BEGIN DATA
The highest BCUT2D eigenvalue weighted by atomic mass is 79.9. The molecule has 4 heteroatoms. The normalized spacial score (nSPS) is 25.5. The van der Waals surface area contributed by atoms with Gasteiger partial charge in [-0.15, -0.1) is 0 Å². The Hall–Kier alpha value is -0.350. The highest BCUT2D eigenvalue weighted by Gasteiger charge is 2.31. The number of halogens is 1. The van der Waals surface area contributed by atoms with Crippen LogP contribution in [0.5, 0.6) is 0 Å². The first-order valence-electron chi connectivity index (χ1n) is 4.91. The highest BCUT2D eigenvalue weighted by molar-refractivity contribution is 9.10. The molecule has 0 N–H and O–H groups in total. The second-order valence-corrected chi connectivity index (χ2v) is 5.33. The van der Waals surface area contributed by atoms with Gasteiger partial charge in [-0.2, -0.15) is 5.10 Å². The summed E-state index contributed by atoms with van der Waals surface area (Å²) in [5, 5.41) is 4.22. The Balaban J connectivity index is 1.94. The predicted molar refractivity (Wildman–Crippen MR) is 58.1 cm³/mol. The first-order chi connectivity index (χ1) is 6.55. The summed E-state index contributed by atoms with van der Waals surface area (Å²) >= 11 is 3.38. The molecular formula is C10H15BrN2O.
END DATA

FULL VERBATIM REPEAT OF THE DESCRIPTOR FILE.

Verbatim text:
The highest BCUT2D eigenvalue weighted by atomic mass is 79.9. The molecule has 4 heteroatoms. The normalized spacial score (nSPS) is 25.5. The van der Waals surface area contributed by atoms with Gasteiger partial charge in [-0.15, -0.1) is 0 Å². The Hall–Kier alpha value is -0.350. The highest BCUT2D eigenvalue weighted by Gasteiger charge is 2.31. The number of halogens is 1. The van der Waals surface area contributed by atoms with Crippen LogP contribution in [0.5, 0.6) is 0 Å². The first-order valence-electron chi connectivity index (χ1n) is 4.91. The highest BCUT2D eigenvalue weighted by molar-refractivity contribution is 9.10. The molecule has 0 N–H and O–H groups in total. The second-order valence-corrected chi connectivity index (χ2v) is 5.33. The van der Waals surface area contributed by atoms with Gasteiger partial charge in [-0.2, -0.15) is 5.10 Å². The summed E-state index contributed by atoms with van der Waals surface area (Å²) in [5, 5.41) is 4.22. The Balaban J connectivity index is 1.94. The predicted molar refractivity (Wildman–Crippen MR) is 58.1 cm³/mol. The first-order chi connectivity index (χ1) is 6.55. The summed E-state index contributed by atoms with van der Waals surface area (Å²) >= 11 is 3.38. The molecular formula is C10H15BrN2O.